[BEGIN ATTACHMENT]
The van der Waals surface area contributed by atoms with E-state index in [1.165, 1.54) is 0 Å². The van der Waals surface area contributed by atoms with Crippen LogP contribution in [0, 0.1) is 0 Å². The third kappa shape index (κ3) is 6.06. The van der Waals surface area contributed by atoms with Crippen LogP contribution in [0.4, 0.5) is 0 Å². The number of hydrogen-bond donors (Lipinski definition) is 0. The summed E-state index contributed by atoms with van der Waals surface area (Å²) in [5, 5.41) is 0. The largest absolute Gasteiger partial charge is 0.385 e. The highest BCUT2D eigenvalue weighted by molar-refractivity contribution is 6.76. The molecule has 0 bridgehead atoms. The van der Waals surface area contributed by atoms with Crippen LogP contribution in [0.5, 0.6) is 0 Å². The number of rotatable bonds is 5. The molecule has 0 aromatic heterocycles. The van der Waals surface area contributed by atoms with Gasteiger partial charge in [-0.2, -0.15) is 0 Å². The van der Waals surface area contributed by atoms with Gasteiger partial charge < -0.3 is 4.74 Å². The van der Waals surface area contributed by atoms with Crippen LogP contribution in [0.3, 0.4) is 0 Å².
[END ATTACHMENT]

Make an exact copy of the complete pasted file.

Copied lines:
The van der Waals surface area contributed by atoms with E-state index in [1.165, 1.54) is 0 Å². The van der Waals surface area contributed by atoms with Crippen LogP contribution in [0, 0.1) is 0 Å². The third kappa shape index (κ3) is 6.06. The van der Waals surface area contributed by atoms with Crippen LogP contribution in [0.4, 0.5) is 0 Å². The number of hydrogen-bond donors (Lipinski definition) is 0. The summed E-state index contributed by atoms with van der Waals surface area (Å²) in [5, 5.41) is 0. The largest absolute Gasteiger partial charge is 0.385 e. The highest BCUT2D eigenvalue weighted by molar-refractivity contribution is 6.76. The molecule has 0 bridgehead atoms. The van der Waals surface area contributed by atoms with Crippen LogP contribution in [0.5, 0.6) is 0 Å². The number of rotatable bonds is 5. The molecule has 0 aromatic heterocycles. The van der Waals surface area contributed by atoms with Gasteiger partial charge in [-0.2, -0.15) is 0 Å². The van der Waals surface area contributed by atoms with Gasteiger partial charge < -0.3 is 4.74 Å². The van der Waals surface area contributed by atoms with Crippen LogP contribution in [0.3, 0.4) is 0 Å².